You have been curating high quality content for your audience. You have been posting on social and building a community for your brand. People are aware of your business and you have the right product that addresses their needs, but the leads just aren’t coming in. What has gone wrong?
Awareness, Interest, Desire, Action (AIDA) – the essence of the AIDA model or any funnel strategy is in creating touchpoints with your potential customers at every stage of the buying journey. Given time, conversion will trickle down the funnel; depending on the product sales cycle, some will start to see results in a couple of weeks, or it could take months before the first sale comes in.
At the top of the funnel, while investing in traditional marketing tactics like blogs, PR, awards, and event sponsorships drives awareness for the brand, it might not be the most effective driver for product discovery unless you prompt your audience to do so. In this day and age of information overload, buzz from ad-hoc campaigns could be short-lived, especially when every brand is competing for user’s attention. Be it on Facebook, LinkedIn, or search engines, re-engaging your audience with the right messaging when they are ready to enter the purchase journey could unlock new sales opportunities, and performance marketing is here to speed up the process.
Performance marketing is about driving actions from your audience: driving site traffic, driving sign-ups for product demos, for example. These actions could be achieved organically for sure, but it can help your brand stay top-of-mind in a competitive environment, establishing communication touchpoints with your target audience before your competitor reaches them.
Performance marketing alone isn’t going to drive sustainable growth, and results aren’t going to appear overnight. From content and messaging, to targeting and channel placement, your paid media strategy should be formed in conjunction with your traditional marketing and organic media efforts to maximise its effectiveness.
Lack of budget and complexity in ROI measurement are often what deter businesses from investing in performance marketing, but we can make it easier for you. Get in touch for a consultation session to see if performance marketing is the missing piece to your growth engine.
How to set yourself up for success in performance marketing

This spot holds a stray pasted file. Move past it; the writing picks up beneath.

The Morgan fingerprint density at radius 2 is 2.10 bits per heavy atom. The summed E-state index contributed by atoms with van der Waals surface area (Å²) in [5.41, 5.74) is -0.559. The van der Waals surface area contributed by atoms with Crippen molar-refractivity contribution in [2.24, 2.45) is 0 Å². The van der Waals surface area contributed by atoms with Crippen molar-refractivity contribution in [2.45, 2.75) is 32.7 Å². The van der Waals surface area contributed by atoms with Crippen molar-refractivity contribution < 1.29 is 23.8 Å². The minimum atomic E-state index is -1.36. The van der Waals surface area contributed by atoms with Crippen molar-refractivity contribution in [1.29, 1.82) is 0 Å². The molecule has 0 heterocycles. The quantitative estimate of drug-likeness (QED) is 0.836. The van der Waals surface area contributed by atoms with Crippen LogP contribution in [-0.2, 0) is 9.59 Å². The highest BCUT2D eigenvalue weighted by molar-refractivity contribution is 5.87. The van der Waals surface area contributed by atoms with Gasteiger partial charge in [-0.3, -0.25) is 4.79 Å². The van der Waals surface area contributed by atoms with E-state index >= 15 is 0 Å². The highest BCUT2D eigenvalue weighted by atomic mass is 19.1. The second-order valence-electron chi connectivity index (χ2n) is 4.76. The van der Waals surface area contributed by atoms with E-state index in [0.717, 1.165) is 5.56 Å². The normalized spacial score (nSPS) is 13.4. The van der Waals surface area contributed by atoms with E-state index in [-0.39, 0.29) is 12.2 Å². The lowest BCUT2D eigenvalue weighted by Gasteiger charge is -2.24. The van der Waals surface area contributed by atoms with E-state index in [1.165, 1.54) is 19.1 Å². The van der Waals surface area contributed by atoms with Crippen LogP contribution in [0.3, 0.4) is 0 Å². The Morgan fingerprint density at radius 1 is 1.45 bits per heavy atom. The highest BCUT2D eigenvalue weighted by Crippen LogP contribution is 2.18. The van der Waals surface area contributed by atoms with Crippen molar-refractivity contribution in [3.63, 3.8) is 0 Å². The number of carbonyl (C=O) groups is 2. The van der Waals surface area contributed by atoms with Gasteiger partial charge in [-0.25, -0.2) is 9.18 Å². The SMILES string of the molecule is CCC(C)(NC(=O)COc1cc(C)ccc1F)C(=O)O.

1. Setting an appropriate media KPI and optimisation goal
While the end goal of activating paid media campaign is to drive sales and revenue, media campaign goals and objectives aren’t always the same as business goals and objectives; it can be more efficient optimising towards the immediate action (e.g a product page view) that you want to drive from your audience, rather than an action that is three steps ahead (e.g purchase).
As far as machine learning goes, the algorithm still needs to be fed data before it can learn to run ads effectively. For example, since it takes 50 optimisation events for the Facebook algorithm to exit learning phase, it is far easier and quicker to stabilise delivery if the optimisation goal is set to Page Views, rather than bottom-funnel metrics like Purchases.
That being said, it is still key to keep tabs on all funnel metrics as they are good indicators of your audience quality.
2. Set up a test & learn agenda
There is no one-size-fits-all media plan: find what works best for your business by testing it yourself. To kick things off, have a clear idea of what you want to learn about your audience, see what the priorities are and what is actionable in the short and long term, then set the hypothesis for each test.
3. Ensure the necessary tracking pixels are in place
Check that your analytics platform and ad platform pixels are tracking the relevant actions correctly, and make sure that all your URLs are appended with the appropriate UTM parameters for site activity to be recorded accurately.
4. Templatise and automate reporting
Automate reporting with third-party data aggregation tools such as Supermetrics, or link your Google Ads data with a Google Sheet Add-on or Google Datastudio whenever possible. Saving half an hour pulling data each week could spare you an extra 8 hours over 2 months!
More importantly, a standardised reporting template also helps you keep track of trends over time, and makes sure that key metrics are being pulled in and calculated correctly.
5. Monitor and optimise your campaign, but don’t overdo it
It takes time for the algorithm to learn and adapt delivery to your target audience – making too many changes in a short period of time would deprive the system from exiting the learning phase, which in turn could drive costs up.
Need a subject-matter expert to help with your performance marketing set up? Contact us today to find out more.